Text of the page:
- Married couples should make sure their estate plans include trust provisions designed to shelter as much from estate taxes and capital gains taxes as possible. See the example below.
- Clients concerned about estate tax exposure should contact us immediately to discuss estate tax avoidance techniques that may not be available much longer. These include short-term GRATs (grantor retained annuity trusts), leveraged gifts using valuation discounts, and other lifetime gift planning strategies.
Mr. Smith dies in 2010 with an estate of $5 million, which has a collective basis for capital gains purposes of $1 million and unrecognized gain of $4 million. His estate plan provides for the amount needed to reduce estate tax to zero to be allocated to a Marital Trust for his wife, and the balance of the estate to pass to a Family Trust for the benefit of his wife and descendants. Since there is no estate tax in 2010, presumably the entire estate would pass to the Family Trust. The estate would receive a capital gains basis “step-up” of only $1.3 million under this plan, whereas if the plan were modified so that a portion of the estate passed to the Marital Trust, the entire estate could have received a basis step-up (which would then enable the beneficiaries to sell any of the estate assets at no or minimal capital gains tax cost). Note that if Mr. Smith’s children by prior marriage were the beneficiaries of the Family Trust, and his current wife was the beneficiary of the Marital Trust, no assets would be allocated to the Marital Trust if this interpretation were upheld. In addition, if Mr. Smith left all or any portion of his estate to his wife outright and free of trust, he may inadvertently be exposing those assets to the 55 percent estate tax upon his wife’s death.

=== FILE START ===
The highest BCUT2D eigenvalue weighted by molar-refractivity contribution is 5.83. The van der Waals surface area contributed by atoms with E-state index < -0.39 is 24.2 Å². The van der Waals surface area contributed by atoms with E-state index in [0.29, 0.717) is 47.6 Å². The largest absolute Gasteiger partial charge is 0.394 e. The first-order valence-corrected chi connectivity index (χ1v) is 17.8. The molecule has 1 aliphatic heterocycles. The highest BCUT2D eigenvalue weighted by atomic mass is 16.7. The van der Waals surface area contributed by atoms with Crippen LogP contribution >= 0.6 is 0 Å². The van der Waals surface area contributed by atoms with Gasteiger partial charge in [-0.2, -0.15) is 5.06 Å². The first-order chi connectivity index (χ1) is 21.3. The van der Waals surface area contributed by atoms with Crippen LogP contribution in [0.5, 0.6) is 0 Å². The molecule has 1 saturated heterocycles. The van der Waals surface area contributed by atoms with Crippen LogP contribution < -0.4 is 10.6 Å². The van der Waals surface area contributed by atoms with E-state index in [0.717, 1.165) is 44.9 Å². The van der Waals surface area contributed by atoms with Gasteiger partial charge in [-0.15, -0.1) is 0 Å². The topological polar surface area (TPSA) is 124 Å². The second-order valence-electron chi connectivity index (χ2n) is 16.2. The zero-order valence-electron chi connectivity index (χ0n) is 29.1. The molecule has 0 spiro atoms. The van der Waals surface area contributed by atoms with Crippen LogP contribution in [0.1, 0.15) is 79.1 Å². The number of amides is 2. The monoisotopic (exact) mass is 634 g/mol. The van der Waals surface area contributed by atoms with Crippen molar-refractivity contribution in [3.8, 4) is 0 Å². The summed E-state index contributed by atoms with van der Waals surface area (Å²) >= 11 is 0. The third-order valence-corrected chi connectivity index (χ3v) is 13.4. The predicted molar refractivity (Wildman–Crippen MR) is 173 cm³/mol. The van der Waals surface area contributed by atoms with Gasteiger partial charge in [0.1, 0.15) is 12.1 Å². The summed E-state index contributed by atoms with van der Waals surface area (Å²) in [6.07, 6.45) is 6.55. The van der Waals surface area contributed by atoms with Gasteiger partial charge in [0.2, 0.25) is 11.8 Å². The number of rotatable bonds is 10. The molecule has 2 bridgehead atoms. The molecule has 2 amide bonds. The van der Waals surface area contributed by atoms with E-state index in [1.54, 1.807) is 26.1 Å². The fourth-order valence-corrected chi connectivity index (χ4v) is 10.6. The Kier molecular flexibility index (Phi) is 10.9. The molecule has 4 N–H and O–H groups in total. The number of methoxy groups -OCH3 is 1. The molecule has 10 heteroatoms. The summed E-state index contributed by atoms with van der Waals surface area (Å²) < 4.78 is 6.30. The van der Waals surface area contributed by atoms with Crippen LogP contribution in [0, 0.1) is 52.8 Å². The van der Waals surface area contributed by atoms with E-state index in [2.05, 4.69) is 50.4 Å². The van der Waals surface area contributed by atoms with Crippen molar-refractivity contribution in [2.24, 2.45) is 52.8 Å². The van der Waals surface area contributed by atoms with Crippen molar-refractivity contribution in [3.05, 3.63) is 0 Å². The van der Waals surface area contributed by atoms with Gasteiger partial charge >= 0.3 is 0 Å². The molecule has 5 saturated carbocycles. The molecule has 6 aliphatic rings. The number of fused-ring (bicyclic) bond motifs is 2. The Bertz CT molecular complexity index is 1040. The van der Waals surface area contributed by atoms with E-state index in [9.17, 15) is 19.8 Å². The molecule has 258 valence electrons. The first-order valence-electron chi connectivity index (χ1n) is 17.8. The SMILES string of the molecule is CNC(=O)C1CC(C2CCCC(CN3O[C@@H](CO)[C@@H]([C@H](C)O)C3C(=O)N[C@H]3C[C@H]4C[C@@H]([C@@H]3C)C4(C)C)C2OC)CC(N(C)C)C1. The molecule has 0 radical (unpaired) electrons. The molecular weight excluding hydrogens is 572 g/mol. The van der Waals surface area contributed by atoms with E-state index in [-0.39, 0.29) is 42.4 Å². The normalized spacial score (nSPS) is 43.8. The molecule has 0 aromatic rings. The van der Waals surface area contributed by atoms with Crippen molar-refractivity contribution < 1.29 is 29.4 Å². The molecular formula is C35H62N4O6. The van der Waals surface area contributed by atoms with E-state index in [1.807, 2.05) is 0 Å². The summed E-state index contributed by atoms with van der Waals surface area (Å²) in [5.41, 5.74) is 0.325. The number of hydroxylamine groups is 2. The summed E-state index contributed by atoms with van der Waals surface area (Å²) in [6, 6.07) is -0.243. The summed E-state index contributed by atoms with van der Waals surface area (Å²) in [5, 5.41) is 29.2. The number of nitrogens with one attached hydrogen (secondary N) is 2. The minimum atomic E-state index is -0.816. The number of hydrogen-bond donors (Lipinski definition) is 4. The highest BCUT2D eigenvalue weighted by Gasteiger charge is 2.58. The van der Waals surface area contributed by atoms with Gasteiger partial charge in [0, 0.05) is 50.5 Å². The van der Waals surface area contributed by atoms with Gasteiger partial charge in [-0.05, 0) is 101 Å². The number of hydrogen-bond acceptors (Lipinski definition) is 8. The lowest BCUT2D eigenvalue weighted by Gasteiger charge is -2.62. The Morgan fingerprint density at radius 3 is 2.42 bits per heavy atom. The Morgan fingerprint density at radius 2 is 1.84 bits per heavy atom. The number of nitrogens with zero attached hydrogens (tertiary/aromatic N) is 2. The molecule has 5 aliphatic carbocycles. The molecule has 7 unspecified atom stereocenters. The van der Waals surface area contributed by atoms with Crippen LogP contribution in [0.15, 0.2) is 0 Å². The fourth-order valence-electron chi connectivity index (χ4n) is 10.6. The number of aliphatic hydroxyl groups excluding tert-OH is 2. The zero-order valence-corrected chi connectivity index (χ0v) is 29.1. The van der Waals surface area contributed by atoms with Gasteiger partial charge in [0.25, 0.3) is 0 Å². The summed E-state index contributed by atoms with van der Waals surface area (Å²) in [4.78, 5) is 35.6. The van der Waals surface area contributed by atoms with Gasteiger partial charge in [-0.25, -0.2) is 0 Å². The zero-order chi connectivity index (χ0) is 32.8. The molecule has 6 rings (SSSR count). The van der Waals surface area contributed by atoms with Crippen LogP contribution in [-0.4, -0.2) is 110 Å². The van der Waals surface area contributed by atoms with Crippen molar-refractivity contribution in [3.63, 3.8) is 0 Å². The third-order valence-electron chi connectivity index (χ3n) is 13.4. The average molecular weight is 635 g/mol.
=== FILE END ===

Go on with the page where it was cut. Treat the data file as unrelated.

Planning Opportunities to Consider
Some unique opportunities for advantageous transfer tax planning may exist in 2010, assuming Congress does not act to preclude them. These include:
- Making direct gifts to grandchildren and more remote descendants while the GST tax is not in effect.
- Making gifts or transferring ownership interests in business entities that would be valued with a valuation discount, because Congress is considering new laws that may include restrictions on valuation discounts in family transfers.
- Making a taxable gift at the favorable 35 percent gift tax rate (the previous rate was 45 percent, the rate next year ranges from 41 percent to 55 percent, and the highest estate tax rate next year is 55 percent).
- Some of these changes present a unique and rather substantial “window of opportunity,” especially for high net worth clients, to make lifetime transfers to certain types of irrevocable trusts before any new legislation is passed in this area. Certain advanced planning techniques (such as qualified disclaimers and marital deduction planning) may also be used to safeguard against retroactive application of any new changes in these taxes.
- If Congress decides to make substantial changes to the estate tax and income tax system, either this year or early next year, there may be a number of tax planning strategies currently available that will be foreclosed after the tax laws change. You may wish to consider implementing these strategies while they are still available.
What This Means to You
Congress may enact legislation affecting the availability of these options. Such legislation may be retroactive to the beginning of 2010. We strongly suggest you consult with your attorney prior to taking any of these actions.
If you have any questions about this or any other estate planning, trusts and estates matter, please contact your Husch Blackwell Sanders attorney.